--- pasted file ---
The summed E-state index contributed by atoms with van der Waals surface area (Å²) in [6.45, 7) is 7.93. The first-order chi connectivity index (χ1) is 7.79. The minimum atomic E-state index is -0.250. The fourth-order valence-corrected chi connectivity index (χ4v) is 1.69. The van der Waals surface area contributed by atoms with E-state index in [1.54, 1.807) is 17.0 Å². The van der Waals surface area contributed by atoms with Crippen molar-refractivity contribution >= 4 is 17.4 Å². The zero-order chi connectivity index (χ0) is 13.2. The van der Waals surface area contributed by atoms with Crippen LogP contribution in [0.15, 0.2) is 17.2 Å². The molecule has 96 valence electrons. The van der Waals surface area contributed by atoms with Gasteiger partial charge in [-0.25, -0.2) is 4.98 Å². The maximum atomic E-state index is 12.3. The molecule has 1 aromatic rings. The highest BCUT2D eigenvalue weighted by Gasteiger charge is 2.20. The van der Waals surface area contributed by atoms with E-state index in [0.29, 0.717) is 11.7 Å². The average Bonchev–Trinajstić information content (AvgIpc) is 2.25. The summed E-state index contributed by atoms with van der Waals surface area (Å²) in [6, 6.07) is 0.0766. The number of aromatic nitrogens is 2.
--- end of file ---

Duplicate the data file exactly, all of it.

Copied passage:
The summed E-state index contributed by atoms with van der Waals surface area (Å²) in [6.45, 7) is 7.93. The first-order chi connectivity index (χ1) is 7.79. The minimum atomic E-state index is -0.250. The fourth-order valence-corrected chi connectivity index (χ4v) is 1.69. The van der Waals surface area contributed by atoms with E-state index in [1.54, 1.807) is 17.0 Å². The van der Waals surface area contributed by atoms with Crippen molar-refractivity contribution >= 4 is 17.4 Å². The zero-order chi connectivity index (χ0) is 13.2. The van der Waals surface area contributed by atoms with Crippen LogP contribution in [0.15, 0.2) is 17.2 Å². The molecule has 96 valence electrons. The van der Waals surface area contributed by atoms with Gasteiger partial charge in [-0.25, -0.2) is 4.98 Å². The maximum atomic E-state index is 12.3. The molecule has 1 aromatic rings. The highest BCUT2D eigenvalue weighted by Gasteiger charge is 2.20. The van der Waals surface area contributed by atoms with E-state index in [0.29, 0.717) is 11.7 Å². The average Bonchev–Trinajstić information content (AvgIpc) is 2.25. The summed E-state index contributed by atoms with van der Waals surface area (Å²) in [6, 6.07) is 0.0766. The number of aromatic nitrogens is 2.